Financial Mistakes in Life’s Eras

Greetings! I trust that this will find you well and enjoying life. 
Here are some common financial mistakes people fall prey to as they approach retirement. Do a quick check to make sure that you avoid them.
In Your 40s and 50s
Trying to keep up with the Joneses. Appearances can be deceptive. The nice homes, cars, vacations, and “stuff” that others might make you wonder whether you should be buying these things too. But behind the scenes, your neighbors could be taking on a lot of debt. Take pride in your savings account instead.
Funding college over retirement. In your 40s, saving for your children’s college costs over your own retirement is a mistake. If you have limited funds, set aside a portion for college but earmark the majority for retirement. Then sit down with the teenager and have a frank discussion about academic options that won’t break the bank – for either of you.
Not having a will or an advance medical directive. No one likes to think about death or catastrophic injury, but these documents can help your loved ones immensely if something unexpected should happen to you.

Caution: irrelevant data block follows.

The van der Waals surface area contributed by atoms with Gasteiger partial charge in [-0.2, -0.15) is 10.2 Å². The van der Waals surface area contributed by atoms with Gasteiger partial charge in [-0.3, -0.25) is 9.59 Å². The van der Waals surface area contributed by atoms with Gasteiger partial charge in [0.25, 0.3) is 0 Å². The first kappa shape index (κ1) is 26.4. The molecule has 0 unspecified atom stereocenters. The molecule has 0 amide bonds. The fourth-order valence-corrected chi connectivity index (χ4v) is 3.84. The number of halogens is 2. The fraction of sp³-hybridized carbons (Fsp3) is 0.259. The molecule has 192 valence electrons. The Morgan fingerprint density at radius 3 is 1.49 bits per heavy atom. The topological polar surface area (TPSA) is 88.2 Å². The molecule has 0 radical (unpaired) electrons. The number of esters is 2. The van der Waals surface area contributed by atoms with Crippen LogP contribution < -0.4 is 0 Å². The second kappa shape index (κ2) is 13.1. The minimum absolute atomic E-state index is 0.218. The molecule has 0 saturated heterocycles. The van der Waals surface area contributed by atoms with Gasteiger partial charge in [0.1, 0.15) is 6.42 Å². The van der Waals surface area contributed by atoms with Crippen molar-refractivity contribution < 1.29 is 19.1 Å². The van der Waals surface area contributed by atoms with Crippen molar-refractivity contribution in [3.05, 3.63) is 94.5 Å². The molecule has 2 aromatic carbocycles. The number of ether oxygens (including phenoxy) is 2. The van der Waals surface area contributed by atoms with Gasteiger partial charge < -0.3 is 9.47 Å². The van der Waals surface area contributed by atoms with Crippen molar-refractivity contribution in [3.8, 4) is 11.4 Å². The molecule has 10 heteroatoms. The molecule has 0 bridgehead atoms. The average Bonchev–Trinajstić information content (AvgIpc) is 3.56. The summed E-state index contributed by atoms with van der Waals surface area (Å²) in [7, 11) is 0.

In Your 50s and 60s
Co-signing loans for adult children. Co-signing means you’re on the hook, completely if your child can’t pay, a situation you don’t want to find yourself in as you’re getting ready to retire.
Raiding your home equity or retirement funds. It goes without saying that you doing so will prolong your debt and/or reduce your nest egg.
Not quantifying your retirement income. As you approach retirement, you should know how much you can expect from Social Security (at age 62, at your full retirement age, and at age 70), pension income, and your personal retirement savings.
Not understanding health-care costs in retirement. Before you turn age 65, review what Medicare does and doesn’t cover, and how gap insurance policies fit into the picture.
If you have questions about your retirement planning don’t hesitate to contact us.
Best regards,
Jeff Christian CFP, CRPC

Those who consciously purpose themselves in doing nothing less than “exceeding the mark,” never have to question whether or not they will “meet the mark”!

Brian G. Jett

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